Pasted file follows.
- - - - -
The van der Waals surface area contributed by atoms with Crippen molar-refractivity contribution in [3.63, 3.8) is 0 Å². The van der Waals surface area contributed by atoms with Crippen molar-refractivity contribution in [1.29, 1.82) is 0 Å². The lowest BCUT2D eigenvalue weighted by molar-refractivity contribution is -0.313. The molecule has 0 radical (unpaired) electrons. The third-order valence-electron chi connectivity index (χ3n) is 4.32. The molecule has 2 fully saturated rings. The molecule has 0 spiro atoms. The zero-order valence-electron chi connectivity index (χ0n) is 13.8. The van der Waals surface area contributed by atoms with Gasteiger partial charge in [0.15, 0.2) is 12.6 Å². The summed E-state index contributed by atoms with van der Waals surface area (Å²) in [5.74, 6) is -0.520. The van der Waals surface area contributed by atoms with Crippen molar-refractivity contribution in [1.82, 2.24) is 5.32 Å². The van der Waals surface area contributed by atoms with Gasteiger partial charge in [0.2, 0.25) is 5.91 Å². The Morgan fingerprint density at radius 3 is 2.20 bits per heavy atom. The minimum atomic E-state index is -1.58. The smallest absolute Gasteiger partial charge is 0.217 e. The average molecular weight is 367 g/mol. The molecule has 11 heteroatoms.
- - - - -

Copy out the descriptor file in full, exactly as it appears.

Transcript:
The van der Waals surface area contributed by atoms with Crippen molar-refractivity contribution in [3.63, 3.8) is 0 Å². The van der Waals surface area contributed by atoms with Crippen molar-refractivity contribution in [1.29, 1.82) is 0 Å². The lowest BCUT2D eigenvalue weighted by molar-refractivity contribution is -0.313. The molecule has 0 radical (unpaired) electrons. The third-order valence-electron chi connectivity index (χ3n) is 4.32. The molecule has 2 fully saturated rings. The molecule has 0 spiro atoms. The zero-order valence-electron chi connectivity index (χ0n) is 13.8. The van der Waals surface area contributed by atoms with Gasteiger partial charge in [0.15, 0.2) is 12.6 Å². The summed E-state index contributed by atoms with van der Waals surface area (Å²) in [5.74, 6) is -0.520. The van der Waals surface area contributed by atoms with Crippen molar-refractivity contribution in [1.82, 2.24) is 5.32 Å². The van der Waals surface area contributed by atoms with Gasteiger partial charge in [0.2, 0.25) is 5.91 Å². The Morgan fingerprint density at radius 3 is 2.20 bits per heavy atom. The minimum atomic E-state index is -1.58. The smallest absolute Gasteiger partial charge is 0.217 e. The average molecular weight is 367 g/mol. The molecule has 11 heteroatoms.